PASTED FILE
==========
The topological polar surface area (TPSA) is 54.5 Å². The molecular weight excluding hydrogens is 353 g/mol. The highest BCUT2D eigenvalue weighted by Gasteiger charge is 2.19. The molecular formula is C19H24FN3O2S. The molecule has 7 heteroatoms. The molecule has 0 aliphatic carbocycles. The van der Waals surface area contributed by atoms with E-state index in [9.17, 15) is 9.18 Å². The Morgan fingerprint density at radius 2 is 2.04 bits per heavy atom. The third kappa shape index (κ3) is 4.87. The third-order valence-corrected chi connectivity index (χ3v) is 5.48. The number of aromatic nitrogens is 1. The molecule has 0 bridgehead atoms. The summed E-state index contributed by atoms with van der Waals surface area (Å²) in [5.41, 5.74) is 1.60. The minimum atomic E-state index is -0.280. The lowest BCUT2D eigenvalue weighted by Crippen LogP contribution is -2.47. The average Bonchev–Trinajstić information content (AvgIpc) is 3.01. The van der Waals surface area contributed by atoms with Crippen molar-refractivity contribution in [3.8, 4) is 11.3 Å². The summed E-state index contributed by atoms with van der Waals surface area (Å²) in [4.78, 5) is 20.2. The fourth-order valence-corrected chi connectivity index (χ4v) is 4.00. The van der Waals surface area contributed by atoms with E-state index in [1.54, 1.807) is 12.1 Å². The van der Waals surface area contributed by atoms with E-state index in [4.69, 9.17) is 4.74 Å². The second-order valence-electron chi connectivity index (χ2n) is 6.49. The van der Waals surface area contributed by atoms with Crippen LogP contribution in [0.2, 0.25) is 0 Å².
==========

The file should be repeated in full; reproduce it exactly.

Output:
The topological polar surface area (TPSA) is 54.5 Å². The molecular weight excluding hydrogens is 353 g/mol. The highest BCUT2D eigenvalue weighted by Gasteiger charge is 2.19. The molecular formula is C19H24FN3O2S. The molecule has 7 heteroatoms. The molecule has 0 aliphatic carbocycles. The van der Waals surface area contributed by atoms with E-state index in [9.17, 15) is 9.18 Å². The Morgan fingerprint density at radius 2 is 2.04 bits per heavy atom. The third kappa shape index (κ3) is 4.87. The third-order valence-corrected chi connectivity index (χ3v) is 5.48. The number of aromatic nitrogens is 1. The molecule has 0 bridgehead atoms. The summed E-state index contributed by atoms with van der Waals surface area (Å²) in [5.41, 5.74) is 1.60. The minimum atomic E-state index is -0.280. The lowest BCUT2D eigenvalue weighted by Crippen LogP contribution is -2.47. The average Bonchev–Trinajstić information content (AvgIpc) is 3.01. The van der Waals surface area contributed by atoms with Crippen molar-refractivity contribution in [3.8, 4) is 11.3 Å². The summed E-state index contributed by atoms with van der Waals surface area (Å²) in [4.78, 5) is 20.2. The fourth-order valence-corrected chi connectivity index (χ4v) is 4.00. The van der Waals surface area contributed by atoms with E-state index in [1.54, 1.807) is 12.1 Å². The van der Waals surface area contributed by atoms with E-state index in [4.69, 9.17) is 4.74 Å². The second-order valence-electron chi connectivity index (χ2n) is 6.49. The van der Waals surface area contributed by atoms with Crippen LogP contribution in [0.2, 0.25) is 0 Å².